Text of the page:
The arboretum has been offering outdoor educational opportunities since the 1970s and had more children visit this past fall than in the last five years put together. And its summer-camp program and “out-of-school” day programs sell out almost immediately. Its current slate of programs include “Seeds to Sprouts,” a multi-week program for preschoolers; and “Morris After Dark: Going Batty,” which will be for people of all ages to learn about bats.
Both of those classes are offered under the arboretum’s “Growing Minds” banner, which, says Bruneau, “aims to help children to observe, question and experiment in order to better understand the natural world that we are all a part of. What lives, grows and breaks down at the arboretum? How do parts of a system affect each other? Our classes spark curiosity and wonder that persists.”
But getting outdoors isn’t just for the youngest set. In Delaware, the Caesar Rodney School District, with 8,000 students in grades pre-kindergarten through 12, is leading the way in showing how public schools can prioritize environmental education through outdoor programming.
According to Todd Klawinski, environmental educational specialist at the district, their goal is to have a “systemic, meaningful program for achieving environmental literacy that includes an outdoor educational component and sustainability education.”
The outdoor component, he explains, is vital “because you can’t connect to the world around us without getting into it.”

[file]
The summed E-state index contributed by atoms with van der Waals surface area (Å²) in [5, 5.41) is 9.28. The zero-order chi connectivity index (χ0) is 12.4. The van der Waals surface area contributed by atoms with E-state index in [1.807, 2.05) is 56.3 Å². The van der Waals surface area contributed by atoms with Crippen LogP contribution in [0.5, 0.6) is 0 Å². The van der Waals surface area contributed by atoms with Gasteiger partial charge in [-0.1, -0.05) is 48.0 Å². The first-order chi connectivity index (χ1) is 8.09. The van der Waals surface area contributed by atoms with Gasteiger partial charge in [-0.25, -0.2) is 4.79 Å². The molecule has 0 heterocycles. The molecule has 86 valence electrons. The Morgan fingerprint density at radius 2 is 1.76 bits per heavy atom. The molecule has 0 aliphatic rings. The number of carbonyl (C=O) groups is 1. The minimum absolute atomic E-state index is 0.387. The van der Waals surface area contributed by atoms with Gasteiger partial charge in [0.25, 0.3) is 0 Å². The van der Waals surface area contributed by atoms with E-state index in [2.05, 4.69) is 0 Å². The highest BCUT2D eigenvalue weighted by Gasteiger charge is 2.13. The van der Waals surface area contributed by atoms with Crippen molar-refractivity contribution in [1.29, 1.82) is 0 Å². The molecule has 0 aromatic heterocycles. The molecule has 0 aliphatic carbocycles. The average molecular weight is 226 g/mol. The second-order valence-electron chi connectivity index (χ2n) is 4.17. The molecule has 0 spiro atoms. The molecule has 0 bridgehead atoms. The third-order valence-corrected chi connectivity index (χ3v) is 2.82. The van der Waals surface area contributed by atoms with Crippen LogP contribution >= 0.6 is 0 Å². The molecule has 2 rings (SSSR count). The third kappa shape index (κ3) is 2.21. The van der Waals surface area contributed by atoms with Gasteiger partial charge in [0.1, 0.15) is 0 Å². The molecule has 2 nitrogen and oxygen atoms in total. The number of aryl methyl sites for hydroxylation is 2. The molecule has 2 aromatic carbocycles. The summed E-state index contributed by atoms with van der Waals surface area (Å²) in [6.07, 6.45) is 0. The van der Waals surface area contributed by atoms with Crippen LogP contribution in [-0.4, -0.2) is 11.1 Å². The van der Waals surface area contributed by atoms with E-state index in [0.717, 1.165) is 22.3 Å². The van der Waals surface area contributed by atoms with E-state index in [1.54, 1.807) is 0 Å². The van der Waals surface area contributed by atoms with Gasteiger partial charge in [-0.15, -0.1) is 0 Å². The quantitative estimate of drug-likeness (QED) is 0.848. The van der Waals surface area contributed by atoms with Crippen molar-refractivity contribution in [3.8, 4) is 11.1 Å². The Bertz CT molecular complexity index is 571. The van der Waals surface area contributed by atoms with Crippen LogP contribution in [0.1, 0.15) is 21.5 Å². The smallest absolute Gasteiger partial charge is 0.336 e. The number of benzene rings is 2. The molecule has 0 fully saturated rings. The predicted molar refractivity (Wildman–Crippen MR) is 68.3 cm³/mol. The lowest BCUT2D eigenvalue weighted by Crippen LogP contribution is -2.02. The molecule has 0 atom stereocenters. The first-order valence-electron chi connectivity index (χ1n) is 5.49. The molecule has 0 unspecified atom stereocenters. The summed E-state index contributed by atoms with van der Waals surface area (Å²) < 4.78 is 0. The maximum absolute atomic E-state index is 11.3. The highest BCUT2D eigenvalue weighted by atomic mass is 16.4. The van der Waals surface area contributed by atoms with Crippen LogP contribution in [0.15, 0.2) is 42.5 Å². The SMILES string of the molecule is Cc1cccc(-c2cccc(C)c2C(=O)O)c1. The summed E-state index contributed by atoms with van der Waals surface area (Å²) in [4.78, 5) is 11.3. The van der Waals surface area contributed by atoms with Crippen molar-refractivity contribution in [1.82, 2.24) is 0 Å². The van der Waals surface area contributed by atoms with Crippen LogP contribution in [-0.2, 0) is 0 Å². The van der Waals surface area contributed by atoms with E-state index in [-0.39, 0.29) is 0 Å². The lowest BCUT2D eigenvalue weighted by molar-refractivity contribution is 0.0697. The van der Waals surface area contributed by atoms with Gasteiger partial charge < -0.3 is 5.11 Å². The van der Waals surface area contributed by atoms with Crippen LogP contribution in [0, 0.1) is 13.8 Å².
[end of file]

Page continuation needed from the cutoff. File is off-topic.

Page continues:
“Does every kid get outside every day? No, but we are working toward that,” he says.
A 2019 U.S. Department of Education Green Ribbon Sustainable School District, Caesar Rodney was the only school district to win two grants from the National Fish & Wildlife Foundation as part of the Delaware Watershed Conservation Fund. The most recent — a 2022 grant for $227,00 — will go towards restoring under-utilized spaces at its 14 schools to “support habitat and native species conservation” and at the same time increase “equitable access to authentic place-based learning for all students.”
While many blame technology for keeping kids indoors, Klawinski points to an additional factor: “The No Child Left Behind” act and its impact on public-school education. The 2001 federal legislation led to standards-based academic assessments and “pulled kids out of outdoor spaces” as educators aimed to meet the test scores.
‘Use all of their senses’
Having kids learn in and from nature will require a change in the educational culture and parental ideology of today, but it is happening, especially after multiple years of the coronavirus pandemic.
“We know that the program we’ve been developing over the past six years is replicable, but we just haven’t gotten there yet,” says Klawinski. “We are confident that our model will soon get to the point where other schools will want to consider following our lead, and we’ll have a ripple effect out to other schools in our region and across the country.”
Bruneau, at Morris Arboretum, sums up the benefits of being outdoors: “Nature play encourages kids to use all of their senses and connect to the broader environment. How does the leaf/bark/pebble feel? How does it smell? Where did it come from and how is it a part of the environment where it was found? This is a much richer experience than indoor play with manufactured toys.”